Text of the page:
And this is where veterans have a different attitude to predictability and future. I’m not saying that veterans or people with trauma automatically need a calmer life (or duller life.) On the contrary. There are many examples of people with trauma who throw themselves off mountain peaks with only a silk cloth loosely wrapped around them, or set off down rivers in an inflatable boat – or seek solitude in a mountain hut without electricity and water or disappear into a desert to find themselves.

The equilibrium.

And it is all about balance. A trauma, especially a trauma after violent events, has often done something to your brain. My psychologist told me that I had a “war scheme” in my head and that was fine, as long as you were in a war. But in a peaceful environment, where children play and adults talk to each other (unarmed), a “war scheme” will create conflicts about how the body responds to impulses. 

A child’s laugh often triggers a stress reaction in me because it reminds me of children having fun in the streets of the village before the rockets hits. And what followed was anything but laughter and it is the expectation that creates my stress. 

Bird chirping on a summer day is a similar example. I get stressed by bird chirping on a summer day because the perpetual bird chirping surrounded us all the time while I was on duty. The reason was that the inhabitants where we had the camp, gathered sparrows in large nets before they fried and ate them

Unusual for us who came from places in the world where birds were nicely wrapped in plastic, finished filleted in the supermarket and did not hang in a net like fish in the sea and screamed in fear of being caught. And then the birdsong ceased in the morning when the rockets struck. (Have you noticed that birds (and animal sounds) subside when shooting starts? Always.

The thermostat in our lives

As a thermostat that separates the extremes, we humans (damaged or not) must also distinguish between what becomes too little and what becomes too much. I can list a dozen people I know who, after war experiences, have taken it all out and live very extrem lives. 

This means that they have felt the need for peace and quiet and set out on a trip in the deserts or to the cabin that does not have any of what we humans want to feel comfortable. Conversely, these people have often been through a period where they did the opposite. They parachuted, some enlisted again (and some sadly died because of it) and still others replaced wife and children with wife and children and wife and even more children.

Were they happy?

Mostly, no. Some were obviously happy while they were doing this to begin with, but remember Fry. But it ended. And this is where the thermostat comes into the picture. Instead of going to an extreme – both ways – find the balance between the two extremes. In people with trauma, it is about the ability to feel something. Anything, really.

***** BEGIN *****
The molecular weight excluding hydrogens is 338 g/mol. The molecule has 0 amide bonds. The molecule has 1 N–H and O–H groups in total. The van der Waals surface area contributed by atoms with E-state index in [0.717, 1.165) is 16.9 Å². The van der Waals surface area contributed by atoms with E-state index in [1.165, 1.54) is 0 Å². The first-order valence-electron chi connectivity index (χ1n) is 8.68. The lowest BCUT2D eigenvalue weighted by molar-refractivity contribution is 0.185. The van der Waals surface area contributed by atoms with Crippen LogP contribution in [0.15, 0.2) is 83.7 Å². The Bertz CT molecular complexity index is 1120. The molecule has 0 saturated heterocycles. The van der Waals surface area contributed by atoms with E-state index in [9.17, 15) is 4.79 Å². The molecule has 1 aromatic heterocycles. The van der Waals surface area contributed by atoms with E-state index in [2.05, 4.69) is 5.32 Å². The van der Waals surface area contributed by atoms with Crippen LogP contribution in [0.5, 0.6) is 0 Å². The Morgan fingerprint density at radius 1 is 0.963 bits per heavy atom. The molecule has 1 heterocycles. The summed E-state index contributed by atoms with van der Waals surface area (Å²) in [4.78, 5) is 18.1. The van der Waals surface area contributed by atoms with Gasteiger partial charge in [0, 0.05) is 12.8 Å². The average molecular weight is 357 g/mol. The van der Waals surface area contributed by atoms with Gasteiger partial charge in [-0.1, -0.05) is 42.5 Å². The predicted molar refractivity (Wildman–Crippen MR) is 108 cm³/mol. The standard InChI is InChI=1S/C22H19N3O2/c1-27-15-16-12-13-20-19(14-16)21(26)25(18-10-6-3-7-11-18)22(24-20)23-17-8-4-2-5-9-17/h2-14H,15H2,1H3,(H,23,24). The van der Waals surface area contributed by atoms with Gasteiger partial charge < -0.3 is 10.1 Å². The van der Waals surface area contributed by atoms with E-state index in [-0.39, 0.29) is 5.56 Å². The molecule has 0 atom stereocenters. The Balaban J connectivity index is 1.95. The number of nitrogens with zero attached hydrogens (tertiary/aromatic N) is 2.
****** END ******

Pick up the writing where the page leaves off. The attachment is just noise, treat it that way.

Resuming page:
One becomes numb from being traumatized and that numbness tries to be removed by going to the extremities. That is why many veterans are either “on” or completely “off”

To resolve the paradox of control, we must pursue both stability and change simultaneously. That means consciously changing our lives gradually and reasonably. That means setting goals. That means incremental changes done with purpose. That means creating smart habits. 

That means imagining the person you desire to be and taking small, baby steps towards that person.

The solution

Of course, I have not found the balance in my own life. Not at all. But I have also understood that balance is important to find. This means that when I feel bored of waking up in the morning, drinking my coffee, doing what I want to do during the day and then repeating the same thing the next day, I try to find something that challenges me. My thing is training – as I have mentioned earlier, but also obscure projects. 

(Building a campervan without any knowledge or handyman capabilities for example. (Picture)) Others have several other things they do. (Someone I know does base jumping and has been doing it for so many years that I reckon his balance is there. My point is that veterans, people with trauma often have a disturbed balance of equilibrium.

Jean-Paul Sartre was a special guy. He was taken by the Nazis and held captive for nine months before being released. He then joined the French resistance movement, and carried out many attacks on the Nazis.

These experiences had a profound influence on Sartre and his writing, which in the decades after the war would undoubtedly become the most important philosophical works of the 20th century.

Sartre believed that to truly generate a life of meaning for oneself, you had to be willing to risk death. But he also noted that this willingness to choose something to die for is absolutely horrifying and impossibly difficult for most of us most of the time. We avoid this responsibility to choose what matters to ourselves. We distract ourselves and numb ourselves to it.

What about veterans, who have seen death and depravity and, not least, have risked their lives more than once? No wonder their balance is completely different from that of ordinary people.

The thermostat is broken. Think about that the next time you want to replace your life with something super exciting, or vice versa, when you want peace and quiet – do not buy a tent and disappear into the Sahara. Create a space within your own life to live exciting enough and calm enough. It requires some energy and thinking and patience and must be done slowly, but it helps you to avoid the big life-threatening events. (Leaving your wife, children, burning bridges…)

Find the balance.

What is PTSD?

Post-traumatic stress disorder, PTSD, sometimes known as shell shock or combat stress, is an anxiety disorder that can occur in people who have been exposed to particularly frightening and horrific experiences such as aggravated violence, abuse, war and concentration camps, disasters, torture, rape, serious accidents or serious crimes (such as armed robbery).

Mobilization, or fight-or-flight, occurs when you need to defend yourself or survive the danger of a combat situation.